What's it going to be, national broadband or libraries?

Jim BartholdWhen no less an authority than the artist formerly known as Prince--now known as the artist Prince--announces that the Internet is dead, the world's celebrity-crazed media takes notice. The Internet is dead? We didn't even know it was hurtin'. Was it an accident? Did it fall and hit its head? What happened?

Those questions are about as silly as lending any credence to the pronouncement of a recording artist. The reality is the Internet is not dead; it's just becoming a bit too walled up for the freedom-loving cord cutters who would like all their content to be as free as over-the-air television. These are the next generation--the children and grandchildren--of the crowd who cried foul when cable television started charging for better pictures and more programming.

Since 1998, when I got my first cable modem, the Internet has been an essential part of my everyday life. It was important before then, but it was tougher to access with dial-up. What I need--information, and lots of it--is as free as the dexterity of my fingers. The Internet has become my own library, filled with information that otherwise would be difficult, if not impossible, to find.

That brings me to the second bit of news that juxtaposed (and Google that term if you like) with the "Internet is dead" coverage last week. The lousy economy is causing towns and schools to shut down libraries.

I'm part of the privileged class in the United States; as I said, I've had a cable modem since 1998. I had broadband speeds when many thought broadband was Prince's backup group. Those on the other side of the narrowing-but-still-there digital divide are less fortunate. Broadband gives me access to a wealth of information from my home office at the touch of fingers on a keyboard. For many others, that access is available only at the local library--and only if that library is equipped with the right equipment, has a broadband connection and the user knows how to work it.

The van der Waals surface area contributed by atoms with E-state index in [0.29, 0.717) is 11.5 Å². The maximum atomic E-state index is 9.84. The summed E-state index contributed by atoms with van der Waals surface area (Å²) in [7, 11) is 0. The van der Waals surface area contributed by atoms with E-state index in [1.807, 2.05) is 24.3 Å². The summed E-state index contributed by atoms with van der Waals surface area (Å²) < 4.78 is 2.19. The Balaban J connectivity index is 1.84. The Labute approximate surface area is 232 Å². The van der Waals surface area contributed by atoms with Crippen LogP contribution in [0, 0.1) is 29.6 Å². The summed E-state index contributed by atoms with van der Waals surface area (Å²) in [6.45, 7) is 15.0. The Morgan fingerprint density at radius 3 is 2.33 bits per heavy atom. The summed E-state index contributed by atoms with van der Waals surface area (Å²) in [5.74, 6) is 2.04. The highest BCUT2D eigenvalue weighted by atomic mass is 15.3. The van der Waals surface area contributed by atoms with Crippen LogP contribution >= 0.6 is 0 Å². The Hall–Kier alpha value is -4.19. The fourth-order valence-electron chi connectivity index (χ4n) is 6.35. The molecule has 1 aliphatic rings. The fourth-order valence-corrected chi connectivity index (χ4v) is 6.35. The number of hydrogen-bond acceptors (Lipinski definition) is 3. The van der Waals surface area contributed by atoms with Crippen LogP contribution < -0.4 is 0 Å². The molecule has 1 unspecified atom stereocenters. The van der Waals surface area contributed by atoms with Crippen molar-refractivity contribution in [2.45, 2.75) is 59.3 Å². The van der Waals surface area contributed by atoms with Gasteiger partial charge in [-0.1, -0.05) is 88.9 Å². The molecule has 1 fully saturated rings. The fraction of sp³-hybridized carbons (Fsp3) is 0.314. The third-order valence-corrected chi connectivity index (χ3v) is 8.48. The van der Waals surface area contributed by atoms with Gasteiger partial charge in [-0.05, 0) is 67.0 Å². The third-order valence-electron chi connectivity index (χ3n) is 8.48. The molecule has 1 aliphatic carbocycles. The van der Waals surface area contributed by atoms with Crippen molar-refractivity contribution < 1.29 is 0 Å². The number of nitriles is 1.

In Finland (another story from last week), they've determined that broadband is a given right. In the United States, the FCC is working on something like that idea and is meeting with the inevitable resistance of a capitalist-fueled society. Elsewhere in the world, there's an understanding that broadband is more than a way to look at dirty pictures (as the comedians like to say), download the latest musical excursions of artists like Prince or even watch television or movies; it's a conduit to higher education and better communications.

Is the Internet dead? Depends on the type of Internet you're talking about. If you want free content, the way you wanted free over-the-air television, the Internet is either dead or lying in the gutter bleeding from multiple content provider-inflicted wounds. The important Internet, though, is alive, kicking and providing a vital link to quick information. For those on the other side of the digital divide--and again, there are still too many--libraries are the way to get on the Internet.

Perhaps, then, the feds, rather than building out broadband networks to everyone, should first concentrate on keeping the libraries open. Perhaps they can even spend part of their effort pulling funds from broadband providers to supplement those library budgets. Libraries aren't a four-lane suspension bridge over the digital divide, but they'll do the job as a temporary pontoon crossing until the real thing is built.

Related articles:
Internet proclaimed 'over' before cable even gets into the game
In Finland, Internet is a 'basic right'
FCC advances broadband reclassification vision

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